Re: curl-users--insecure (Daniel Stenberg)
Date: Wed, 23 Aug 2017 10:47:13 -0400
On 23-Aug-17 09:28, Daniel Stenberg wrote:
> This said, I actually don't think this little warning will change much
> as we users are well trained since long at ignoring warnings -
> especially if everything still seems to work fine.
Agree. I don't think it's harmful, except in that it adds to the 'you
can ignore warnings' training. I would prefer to see curl attempt to
verify the host (regardless of -k), and only retry (and warn) without
verification if the first attempt fails and -k was specified. That way
the user is warned only when the -k actually has an effect. This will
prevent warning overload.
>> a) Encourage DANE (and support it in curl) - though whether curl
>> support would drive adoption is open
> That's a looong term vision. Not to mention how this then expects
> people to put their self-signed certs into the DNS, which most
> certainly will always be more complicated than just keep using
But that can be automated too, especially with DNS UPDATE. But yes,
it's non-trivial. However, it is the more secure approach - DNSSEC
protects the certs & their authenticity, and there's only one place to
update - rather than a lot of files on a lot of systems.
> making it reality, it is a big chunk of complicated work.
> DANE is not exactly getting much love from the browser world so it's
> not likely to be a real solution for HTTPS within the forseeable future.
Agree - but someone has to go first. Browsers aren't anxious to support
because there's no demand; there's no demand because browsers don't
support it. curl could be helpful - but I agree it's a long & hard
road. Which is why I didn't say much about it and suggested plan B as a
>> b) Take a leaf from ssh's book: add a simple mechanism for retrieving
>> a server's certificate and adding it to a trust store.
> That's indeed an interesting idea! That's a long list of issues to
> deal with though, that are things that makes this much more
> complicated than the "easy" case ssh has with known hosts.
PKI is inherently complicated. known_hosts/authorized_keys is rather
crude hack - it doesn't scale well, and updating on a key/cipher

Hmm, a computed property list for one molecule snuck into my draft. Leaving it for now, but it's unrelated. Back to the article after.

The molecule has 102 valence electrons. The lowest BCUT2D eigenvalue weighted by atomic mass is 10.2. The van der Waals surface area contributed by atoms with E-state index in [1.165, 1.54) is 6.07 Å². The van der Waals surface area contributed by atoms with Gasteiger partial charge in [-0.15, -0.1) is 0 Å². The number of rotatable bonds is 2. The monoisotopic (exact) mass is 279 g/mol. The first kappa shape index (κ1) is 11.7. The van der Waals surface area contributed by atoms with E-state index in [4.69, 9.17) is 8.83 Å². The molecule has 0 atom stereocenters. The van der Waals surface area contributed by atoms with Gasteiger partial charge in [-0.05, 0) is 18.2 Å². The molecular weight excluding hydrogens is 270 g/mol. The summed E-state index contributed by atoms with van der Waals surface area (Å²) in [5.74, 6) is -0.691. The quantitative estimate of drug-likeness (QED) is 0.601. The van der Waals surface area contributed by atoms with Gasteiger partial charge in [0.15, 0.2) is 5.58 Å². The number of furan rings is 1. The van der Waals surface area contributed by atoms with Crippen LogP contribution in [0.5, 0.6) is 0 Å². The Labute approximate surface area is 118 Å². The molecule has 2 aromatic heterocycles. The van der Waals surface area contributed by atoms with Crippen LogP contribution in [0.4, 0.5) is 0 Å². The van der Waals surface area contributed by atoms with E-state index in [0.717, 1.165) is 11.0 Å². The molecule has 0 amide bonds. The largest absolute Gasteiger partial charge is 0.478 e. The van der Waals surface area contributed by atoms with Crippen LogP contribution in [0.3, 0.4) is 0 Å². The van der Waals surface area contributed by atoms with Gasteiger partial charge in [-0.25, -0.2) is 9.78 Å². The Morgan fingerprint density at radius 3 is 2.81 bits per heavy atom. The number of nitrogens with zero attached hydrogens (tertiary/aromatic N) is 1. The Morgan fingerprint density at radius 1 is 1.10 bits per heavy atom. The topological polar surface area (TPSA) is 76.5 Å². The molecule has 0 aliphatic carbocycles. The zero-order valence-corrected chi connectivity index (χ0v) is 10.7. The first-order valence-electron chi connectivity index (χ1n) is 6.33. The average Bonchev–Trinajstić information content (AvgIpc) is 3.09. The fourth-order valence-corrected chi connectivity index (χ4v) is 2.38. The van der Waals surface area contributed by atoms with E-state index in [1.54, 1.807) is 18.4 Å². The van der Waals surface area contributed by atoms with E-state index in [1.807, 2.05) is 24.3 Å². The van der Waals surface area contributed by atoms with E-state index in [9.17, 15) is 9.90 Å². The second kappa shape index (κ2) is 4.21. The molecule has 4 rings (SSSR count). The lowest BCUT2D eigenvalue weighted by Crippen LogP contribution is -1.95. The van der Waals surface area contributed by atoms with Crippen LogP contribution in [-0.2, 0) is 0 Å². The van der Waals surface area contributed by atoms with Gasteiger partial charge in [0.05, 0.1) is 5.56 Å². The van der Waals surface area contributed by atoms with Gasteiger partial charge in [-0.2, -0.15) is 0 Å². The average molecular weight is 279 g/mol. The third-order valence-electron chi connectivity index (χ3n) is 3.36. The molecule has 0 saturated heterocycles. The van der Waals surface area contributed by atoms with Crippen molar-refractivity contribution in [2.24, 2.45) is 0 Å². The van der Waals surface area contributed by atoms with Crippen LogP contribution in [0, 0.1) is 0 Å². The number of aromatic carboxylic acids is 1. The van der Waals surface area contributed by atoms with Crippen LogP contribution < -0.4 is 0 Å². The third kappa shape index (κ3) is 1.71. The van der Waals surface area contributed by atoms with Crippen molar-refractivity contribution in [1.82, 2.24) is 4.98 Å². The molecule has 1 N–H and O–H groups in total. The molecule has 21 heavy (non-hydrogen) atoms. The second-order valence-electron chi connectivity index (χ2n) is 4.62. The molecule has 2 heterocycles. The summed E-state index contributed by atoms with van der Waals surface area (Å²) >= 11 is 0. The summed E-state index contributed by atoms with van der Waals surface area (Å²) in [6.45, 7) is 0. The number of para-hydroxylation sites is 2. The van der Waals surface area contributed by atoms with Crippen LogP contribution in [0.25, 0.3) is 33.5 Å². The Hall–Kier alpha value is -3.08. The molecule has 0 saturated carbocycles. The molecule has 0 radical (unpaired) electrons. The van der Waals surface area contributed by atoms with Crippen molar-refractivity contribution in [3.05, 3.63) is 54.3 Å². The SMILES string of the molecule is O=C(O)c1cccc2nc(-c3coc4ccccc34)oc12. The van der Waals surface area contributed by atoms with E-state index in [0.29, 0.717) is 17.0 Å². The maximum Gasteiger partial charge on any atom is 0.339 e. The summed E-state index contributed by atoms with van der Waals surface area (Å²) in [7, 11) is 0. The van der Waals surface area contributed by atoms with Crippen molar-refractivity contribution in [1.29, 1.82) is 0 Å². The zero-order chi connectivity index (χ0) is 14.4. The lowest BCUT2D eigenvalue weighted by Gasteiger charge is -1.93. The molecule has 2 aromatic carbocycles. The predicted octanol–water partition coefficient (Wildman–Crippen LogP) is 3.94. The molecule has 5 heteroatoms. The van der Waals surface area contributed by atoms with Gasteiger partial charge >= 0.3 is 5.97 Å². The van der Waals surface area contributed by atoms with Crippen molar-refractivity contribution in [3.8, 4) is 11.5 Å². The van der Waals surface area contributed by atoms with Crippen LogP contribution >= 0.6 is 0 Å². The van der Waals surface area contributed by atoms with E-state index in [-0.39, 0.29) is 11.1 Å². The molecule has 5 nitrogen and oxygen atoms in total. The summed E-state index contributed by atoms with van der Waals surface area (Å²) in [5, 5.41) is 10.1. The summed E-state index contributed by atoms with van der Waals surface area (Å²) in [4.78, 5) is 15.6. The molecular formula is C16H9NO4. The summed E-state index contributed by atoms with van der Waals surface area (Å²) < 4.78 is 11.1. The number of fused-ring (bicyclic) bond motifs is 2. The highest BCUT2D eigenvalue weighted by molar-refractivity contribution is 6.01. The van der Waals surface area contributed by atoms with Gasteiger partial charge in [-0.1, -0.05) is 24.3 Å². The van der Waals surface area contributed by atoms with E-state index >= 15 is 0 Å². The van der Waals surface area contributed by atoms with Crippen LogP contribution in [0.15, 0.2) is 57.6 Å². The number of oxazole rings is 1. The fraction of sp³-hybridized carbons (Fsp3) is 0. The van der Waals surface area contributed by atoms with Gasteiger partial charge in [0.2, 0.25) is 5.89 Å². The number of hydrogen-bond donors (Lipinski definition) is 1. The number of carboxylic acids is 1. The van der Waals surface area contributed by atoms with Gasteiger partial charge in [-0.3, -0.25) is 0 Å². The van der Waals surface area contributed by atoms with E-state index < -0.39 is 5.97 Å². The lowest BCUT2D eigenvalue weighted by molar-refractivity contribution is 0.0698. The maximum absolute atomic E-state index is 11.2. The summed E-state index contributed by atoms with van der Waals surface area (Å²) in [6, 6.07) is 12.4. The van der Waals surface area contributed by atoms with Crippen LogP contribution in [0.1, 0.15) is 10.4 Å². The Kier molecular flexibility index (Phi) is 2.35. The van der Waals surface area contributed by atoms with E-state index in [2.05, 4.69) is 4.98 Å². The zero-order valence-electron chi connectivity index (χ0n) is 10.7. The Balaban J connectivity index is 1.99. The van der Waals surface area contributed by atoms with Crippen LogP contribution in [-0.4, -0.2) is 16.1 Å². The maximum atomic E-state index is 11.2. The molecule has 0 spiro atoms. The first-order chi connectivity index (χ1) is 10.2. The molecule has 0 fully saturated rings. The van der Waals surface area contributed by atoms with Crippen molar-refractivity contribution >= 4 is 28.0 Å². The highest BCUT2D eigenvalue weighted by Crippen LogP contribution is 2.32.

change/revocation is painful - every host/client pair has to be updated.
BUT: It's "good enough". Human intervention is minimal, yet it enforces
(more or less) secure behavior. And despite its problems, it has been
effective for a long time. It makes people think, but doesn't get in
the way once trust is established.
This thought was to apply "good enough" thinking to the curl world. The
nice thing about this model is that a user doesn't have to repeat or
modify the command. It's a once/host (certificate) confirmation.
> In addition to that great list of challenges we also have
They're more questions than challenges - implementing any answer doesn't
appear to be particularly difficult.
> * what TLS library backend is used
That doesn't seem especially hard to abstract. They all take a
cafile/capath, so appending a local trust store should be doable, though
the mechanisms vary. It's work - but I don't see an architectural issue.
> * HTTPS proxy support (for some TLS backends)
I don't see how that's involved; at most it's a minor issue. If curl
talks to a proxy, it's the proxy's certificate that has to go to the
local trust store. The proxy has to deal with trust with respect to the
'real' server; this doesn't change that. If curl IS a proxy, the same
mechanism for injecting additional trust used for server verification
can be used for client verification.
> I firmly agree that it would be really neat with a start at this that
> at least helps the user more towards getting rid of the --insecure
This could be built incrementally - take the simplest answers to work
out the UI. E.g. a proof of concept might:
* Restrict to self-signed (this is the biggest simplification)
* Warn about not in validity period; ignore revocation for the first pass.
* Warn in prompt if certificate trusted for a host changes
* Reject files/directories with o=w - maybe a compile mask of
* It overrides --quiet interactively - human intervention is required,
and the alternative is to fail.
* Make trust default to port-specific for self-signed; allow an
override or wildcard. Default to '*' when non-self-signed support
* Implement only one backend; stub out the others.
* Don't worry about proxy support
Once you have confidence & some user feedback, go back and provide more
But that's just my impression of a reasonable approach; I'm not deeply
familiar with curl internals, and this won't be on my project list.
One more question - should curl's local trust store interact with the
browsers'/system's certificate trust store? If so, which one(s) and
how? [e.g., when a user adds a certificate to Firefox, can/should curl
trust it? Can/should curl's trust store be the same as
Firefox/Windows/the TLS library? Or should curl update those?
Optionally? Provide import/export?
Anyhow, these are all more design questions than ones for a users' list.
I don't have time to contribute coding/detailed design to this, but
would be able to review a design if you elect to proceed. I opened
github issue 1822 so that future work/discussion/commits can be linked
to this thread, and I'll see notifications. (I don't read curl-users
Glad to have provoked some thought.
ACM Distinguished Engineer
This communication may not represent the ACM or my employer's views,
if any, on the matters discussed.
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